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Italy: The horizon seems to be clearing

By Céline Antonin

With growth in Italy of 0.4% in the third quarter of 2017 (see table below), the country’s economy seems to have recovered and is benefiting from the more general recovery in the euro zone as a whole. The improvement in growth is linked to several factors: first, the continued closing of the output gap, which had worsened sharply after a double recession (2008-2009 and 2012-2013). In addition, the expansionary fiscal policy in 2017 (+0.3 fiscal impulse), mainly targeted at businesses, and thriving consumption driven by expanding employment and rising wages explain this good performance. The increase in employment is the result of the reduction in social contributions that began in 2015 as well as the pick-up in growth in 2016 and 2017. Continue reading “Italy: The horizon seems to be clearing”

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Brexit: What are the lessons for Europe?

By Catherine Mathieu and Henri Sterdyniak

The British vote to leave the European Union is aggravating the political crisis in Europe and in many European countries. Leaving the EU has become a possible alternative for the peoples of Europe, which may encourage parties advocating national sovereignty. The United Kingdom’s departure automatically increases the weight of the Franco-German couple, which could destabilize Europe. If Scotland leaves the UK to join the EU, independence movements in other regions (Catalonia, Corsica, etc.) could seek a similar outcome. But the fragility of Europe also stems from the failure of the strategy of “fiscal discipline / structural reforms”. Continue reading “Brexit: What are the lessons for Europe?”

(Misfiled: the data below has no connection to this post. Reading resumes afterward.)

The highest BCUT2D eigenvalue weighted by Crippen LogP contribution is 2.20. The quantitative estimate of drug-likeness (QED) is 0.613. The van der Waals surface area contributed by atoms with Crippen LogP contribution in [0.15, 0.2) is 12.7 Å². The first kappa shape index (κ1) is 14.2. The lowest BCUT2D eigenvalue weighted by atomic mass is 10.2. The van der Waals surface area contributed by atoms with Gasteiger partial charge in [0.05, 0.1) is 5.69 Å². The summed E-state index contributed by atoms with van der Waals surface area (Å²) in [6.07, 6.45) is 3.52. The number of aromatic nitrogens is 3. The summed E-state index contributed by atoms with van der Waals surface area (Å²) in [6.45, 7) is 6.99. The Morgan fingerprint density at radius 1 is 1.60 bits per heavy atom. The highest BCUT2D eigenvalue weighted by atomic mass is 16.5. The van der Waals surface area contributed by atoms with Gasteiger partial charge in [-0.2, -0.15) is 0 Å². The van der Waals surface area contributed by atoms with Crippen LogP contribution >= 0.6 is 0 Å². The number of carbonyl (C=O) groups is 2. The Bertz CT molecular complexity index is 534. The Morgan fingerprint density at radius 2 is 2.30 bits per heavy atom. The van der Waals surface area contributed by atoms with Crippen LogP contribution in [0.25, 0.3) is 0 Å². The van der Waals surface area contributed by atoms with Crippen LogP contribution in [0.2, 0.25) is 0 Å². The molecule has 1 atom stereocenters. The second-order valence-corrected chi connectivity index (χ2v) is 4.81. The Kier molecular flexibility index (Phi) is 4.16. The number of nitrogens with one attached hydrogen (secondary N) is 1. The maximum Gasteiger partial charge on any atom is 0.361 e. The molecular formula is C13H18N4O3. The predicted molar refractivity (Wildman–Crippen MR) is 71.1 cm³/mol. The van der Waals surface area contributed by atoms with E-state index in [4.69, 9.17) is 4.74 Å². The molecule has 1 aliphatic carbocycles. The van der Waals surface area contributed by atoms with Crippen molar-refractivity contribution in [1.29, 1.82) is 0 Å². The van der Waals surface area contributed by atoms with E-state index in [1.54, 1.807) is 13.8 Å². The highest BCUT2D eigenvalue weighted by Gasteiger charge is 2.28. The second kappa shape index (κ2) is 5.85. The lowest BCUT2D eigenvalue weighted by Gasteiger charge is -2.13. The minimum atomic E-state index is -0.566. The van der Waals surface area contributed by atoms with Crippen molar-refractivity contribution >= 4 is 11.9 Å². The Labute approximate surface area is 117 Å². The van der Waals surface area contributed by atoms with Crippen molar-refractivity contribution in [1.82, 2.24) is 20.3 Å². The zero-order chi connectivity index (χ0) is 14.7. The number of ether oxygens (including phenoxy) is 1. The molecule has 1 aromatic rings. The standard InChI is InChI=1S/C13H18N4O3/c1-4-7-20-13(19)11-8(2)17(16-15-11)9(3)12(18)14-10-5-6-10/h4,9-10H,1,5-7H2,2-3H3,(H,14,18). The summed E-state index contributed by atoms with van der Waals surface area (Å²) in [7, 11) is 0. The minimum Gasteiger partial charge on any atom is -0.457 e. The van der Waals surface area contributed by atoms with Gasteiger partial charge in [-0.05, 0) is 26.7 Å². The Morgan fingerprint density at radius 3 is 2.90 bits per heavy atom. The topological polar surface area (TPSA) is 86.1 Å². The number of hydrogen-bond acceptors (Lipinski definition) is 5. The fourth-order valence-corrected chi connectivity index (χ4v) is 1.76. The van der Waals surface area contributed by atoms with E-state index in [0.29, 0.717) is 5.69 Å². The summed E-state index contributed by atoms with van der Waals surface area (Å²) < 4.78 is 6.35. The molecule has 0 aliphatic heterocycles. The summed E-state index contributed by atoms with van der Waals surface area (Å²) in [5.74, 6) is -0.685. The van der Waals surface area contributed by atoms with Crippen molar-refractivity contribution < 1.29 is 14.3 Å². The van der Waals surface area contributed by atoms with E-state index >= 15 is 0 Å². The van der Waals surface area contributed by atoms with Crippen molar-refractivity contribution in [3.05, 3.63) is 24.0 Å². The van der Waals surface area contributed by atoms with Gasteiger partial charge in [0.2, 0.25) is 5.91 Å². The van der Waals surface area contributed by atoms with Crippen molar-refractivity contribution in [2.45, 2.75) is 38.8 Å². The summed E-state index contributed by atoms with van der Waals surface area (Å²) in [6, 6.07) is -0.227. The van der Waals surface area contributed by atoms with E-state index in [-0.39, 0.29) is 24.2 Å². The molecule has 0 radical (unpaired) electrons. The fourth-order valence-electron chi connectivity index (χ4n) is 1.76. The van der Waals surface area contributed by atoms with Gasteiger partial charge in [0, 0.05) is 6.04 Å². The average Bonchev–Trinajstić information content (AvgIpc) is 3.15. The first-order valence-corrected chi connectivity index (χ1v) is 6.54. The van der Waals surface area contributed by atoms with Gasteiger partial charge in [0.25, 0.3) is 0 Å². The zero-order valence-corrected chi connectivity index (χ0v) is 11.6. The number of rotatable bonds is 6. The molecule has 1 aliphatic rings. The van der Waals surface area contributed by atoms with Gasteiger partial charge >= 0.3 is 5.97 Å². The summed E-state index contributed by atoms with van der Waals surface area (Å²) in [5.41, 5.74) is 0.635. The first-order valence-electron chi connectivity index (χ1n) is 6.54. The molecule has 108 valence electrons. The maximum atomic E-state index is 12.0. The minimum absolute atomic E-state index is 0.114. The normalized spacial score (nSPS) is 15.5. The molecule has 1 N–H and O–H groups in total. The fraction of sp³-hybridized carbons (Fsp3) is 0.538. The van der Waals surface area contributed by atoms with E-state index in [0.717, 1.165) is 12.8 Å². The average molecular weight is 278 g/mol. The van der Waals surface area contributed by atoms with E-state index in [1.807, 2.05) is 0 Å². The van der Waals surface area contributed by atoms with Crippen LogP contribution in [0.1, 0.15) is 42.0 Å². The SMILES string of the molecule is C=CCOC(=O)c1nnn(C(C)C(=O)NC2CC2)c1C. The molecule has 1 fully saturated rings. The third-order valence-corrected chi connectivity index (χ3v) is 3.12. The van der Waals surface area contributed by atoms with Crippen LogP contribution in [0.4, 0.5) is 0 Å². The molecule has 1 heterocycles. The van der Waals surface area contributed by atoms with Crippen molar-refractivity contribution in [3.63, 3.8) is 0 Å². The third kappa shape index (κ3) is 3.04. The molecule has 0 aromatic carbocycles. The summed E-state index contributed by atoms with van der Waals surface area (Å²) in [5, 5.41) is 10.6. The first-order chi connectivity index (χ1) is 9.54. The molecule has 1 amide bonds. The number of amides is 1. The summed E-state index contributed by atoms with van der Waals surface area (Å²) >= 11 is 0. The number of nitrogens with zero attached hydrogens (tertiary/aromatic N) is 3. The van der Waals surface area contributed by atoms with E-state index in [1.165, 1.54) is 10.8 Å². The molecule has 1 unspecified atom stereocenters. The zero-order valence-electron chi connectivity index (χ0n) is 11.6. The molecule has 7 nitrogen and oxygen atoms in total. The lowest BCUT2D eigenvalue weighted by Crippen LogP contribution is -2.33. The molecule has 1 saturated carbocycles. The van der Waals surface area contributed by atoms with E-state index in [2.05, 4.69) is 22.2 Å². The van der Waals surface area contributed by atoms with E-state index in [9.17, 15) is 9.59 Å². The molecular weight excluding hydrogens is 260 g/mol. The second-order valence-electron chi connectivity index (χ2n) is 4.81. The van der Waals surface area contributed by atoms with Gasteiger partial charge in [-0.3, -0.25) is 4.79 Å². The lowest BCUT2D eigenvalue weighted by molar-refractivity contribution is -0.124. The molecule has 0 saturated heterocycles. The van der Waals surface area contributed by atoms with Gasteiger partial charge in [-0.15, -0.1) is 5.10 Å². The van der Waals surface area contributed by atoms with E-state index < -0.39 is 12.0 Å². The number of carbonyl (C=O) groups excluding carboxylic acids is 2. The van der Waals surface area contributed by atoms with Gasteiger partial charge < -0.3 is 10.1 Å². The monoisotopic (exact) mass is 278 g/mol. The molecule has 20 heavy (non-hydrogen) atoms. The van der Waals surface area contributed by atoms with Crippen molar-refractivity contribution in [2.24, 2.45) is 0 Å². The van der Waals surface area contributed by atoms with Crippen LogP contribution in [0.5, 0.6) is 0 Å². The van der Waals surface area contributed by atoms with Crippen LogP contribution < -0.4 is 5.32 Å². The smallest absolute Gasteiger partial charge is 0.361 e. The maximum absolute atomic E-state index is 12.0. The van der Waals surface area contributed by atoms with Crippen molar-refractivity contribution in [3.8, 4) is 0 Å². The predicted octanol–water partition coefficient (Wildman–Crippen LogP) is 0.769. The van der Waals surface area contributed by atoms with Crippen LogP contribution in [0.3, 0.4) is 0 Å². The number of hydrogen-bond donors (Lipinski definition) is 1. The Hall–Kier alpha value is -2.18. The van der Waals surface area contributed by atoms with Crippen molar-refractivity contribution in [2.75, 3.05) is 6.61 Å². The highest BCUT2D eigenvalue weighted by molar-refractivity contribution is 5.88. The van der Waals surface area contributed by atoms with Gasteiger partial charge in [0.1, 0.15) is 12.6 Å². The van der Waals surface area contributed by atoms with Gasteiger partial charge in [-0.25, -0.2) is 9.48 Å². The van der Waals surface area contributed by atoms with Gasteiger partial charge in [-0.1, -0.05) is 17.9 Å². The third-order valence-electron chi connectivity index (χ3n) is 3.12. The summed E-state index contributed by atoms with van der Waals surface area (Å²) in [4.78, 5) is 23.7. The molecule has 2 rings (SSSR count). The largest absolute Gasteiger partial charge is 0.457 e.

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The effects of the oil counter-shock: The best is yet to come!

By Eric Heyer and Paul Hubert

After falling sharply over the past two years, oil prices have been rising once again since the start of the year. While a barrel came in at around 110 dollars in early 2014 and 31 dollars in early 2016, it is now close to 50 dollars.

Will this rise in oil prices put a question mark over the gradual recovery that seems to have begun in France in 2016?

In a recent study, we attempted to answer three questions about the impact of oil prices on French growth: will a change in oil prices have an immediate effect, or is there a time lag between the change and the impact on GDP? Are the effects of rises and falls in oil prices asymmetrical? And do these effects depend on the business cycle? The main results of our study can be summarized as follows: Continue reading “The effects of the oil counter-shock: The best is yet to come!”

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Small recovery after a big crisis

By the Analysis and Forecasting Department